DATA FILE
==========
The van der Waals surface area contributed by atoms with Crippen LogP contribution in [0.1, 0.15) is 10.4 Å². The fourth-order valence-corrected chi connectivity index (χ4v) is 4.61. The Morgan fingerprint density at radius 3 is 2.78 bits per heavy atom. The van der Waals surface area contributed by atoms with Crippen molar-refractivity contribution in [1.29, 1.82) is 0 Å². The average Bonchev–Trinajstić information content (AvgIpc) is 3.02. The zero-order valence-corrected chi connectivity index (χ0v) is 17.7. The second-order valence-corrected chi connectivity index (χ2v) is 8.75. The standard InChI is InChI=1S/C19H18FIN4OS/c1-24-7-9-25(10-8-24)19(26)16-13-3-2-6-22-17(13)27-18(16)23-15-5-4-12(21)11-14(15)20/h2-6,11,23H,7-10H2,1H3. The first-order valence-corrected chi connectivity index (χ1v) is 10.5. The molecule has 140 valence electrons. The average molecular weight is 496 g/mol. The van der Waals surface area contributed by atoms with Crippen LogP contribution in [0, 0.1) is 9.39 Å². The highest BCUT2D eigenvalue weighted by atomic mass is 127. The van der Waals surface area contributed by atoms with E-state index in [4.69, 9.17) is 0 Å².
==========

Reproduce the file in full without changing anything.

The van der Waals surface area contributed by atoms with Crippen LogP contribution in [0.1, 0.15) is 10.4 Å². The fourth-order valence-corrected chi connectivity index (χ4v) is 4.61. The Morgan fingerprint density at radius 3 is 2.78 bits per heavy atom. The van der Waals surface area contributed by atoms with Crippen molar-refractivity contribution in [1.29, 1.82) is 0 Å². The average Bonchev–Trinajstić information content (AvgIpc) is 3.02. The zero-order valence-corrected chi connectivity index (χ0v) is 17.7. The second-order valence-corrected chi connectivity index (χ2v) is 8.75. The standard InChI is InChI=1S/C19H18FIN4OS/c1-24-7-9-25(10-8-24)19(26)16-13-3-2-6-22-17(13)27-18(16)23-15-5-4-12(21)11-14(15)20/h2-6,11,23H,7-10H2,1H3. The first-order valence-corrected chi connectivity index (χ1v) is 10.5. The molecule has 140 valence electrons. The average molecular weight is 496 g/mol. The van der Waals surface area contributed by atoms with Crippen LogP contribution in [0, 0.1) is 9.39 Å². The highest BCUT2D eigenvalue weighted by atomic mass is 127. The van der Waals surface area contributed by atoms with E-state index in [4.69, 9.17) is 0 Å².